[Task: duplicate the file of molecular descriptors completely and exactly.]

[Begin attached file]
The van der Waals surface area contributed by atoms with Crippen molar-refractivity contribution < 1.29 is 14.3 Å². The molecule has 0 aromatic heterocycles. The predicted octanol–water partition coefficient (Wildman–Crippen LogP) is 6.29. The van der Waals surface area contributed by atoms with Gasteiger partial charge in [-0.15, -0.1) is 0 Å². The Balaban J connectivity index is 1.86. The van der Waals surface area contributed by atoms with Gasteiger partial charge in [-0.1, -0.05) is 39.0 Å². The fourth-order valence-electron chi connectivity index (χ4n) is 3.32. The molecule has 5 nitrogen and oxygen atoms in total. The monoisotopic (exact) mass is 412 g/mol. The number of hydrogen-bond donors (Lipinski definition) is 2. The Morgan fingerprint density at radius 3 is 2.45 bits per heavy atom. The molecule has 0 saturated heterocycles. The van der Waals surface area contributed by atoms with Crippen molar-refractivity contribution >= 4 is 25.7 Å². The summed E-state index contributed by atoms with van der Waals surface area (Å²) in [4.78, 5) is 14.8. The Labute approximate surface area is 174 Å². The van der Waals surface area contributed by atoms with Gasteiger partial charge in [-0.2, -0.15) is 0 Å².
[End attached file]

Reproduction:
The van der Waals surface area contributed by atoms with Crippen molar-refractivity contribution < 1.29 is 14.3 Å². The molecule has 0 aromatic heterocycles. The predicted octanol–water partition coefficient (Wildman–Crippen LogP) is 6.29. The van der Waals surface area contributed by atoms with Gasteiger partial charge in [-0.15, -0.1) is 0 Å². The Balaban J connectivity index is 1.86. The van der Waals surface area contributed by atoms with Gasteiger partial charge in [-0.1, -0.05) is 39.0 Å². The fourth-order valence-electron chi connectivity index (χ4n) is 3.32. The molecule has 5 nitrogen and oxygen atoms in total. The monoisotopic (exact) mass is 412 g/mol. The number of hydrogen-bond donors (Lipinski definition) is 2. The Morgan fingerprint density at radius 3 is 2.45 bits per heavy atom. The molecule has 0 saturated heterocycles. The van der Waals surface area contributed by atoms with Crippen molar-refractivity contribution >= 4 is 25.7 Å². The summed E-state index contributed by atoms with van der Waals surface area (Å²) in [4.78, 5) is 14.8. The Labute approximate surface area is 174 Å². The van der Waals surface area contributed by atoms with Gasteiger partial charge in [-0.2, -0.15) is 0 Å².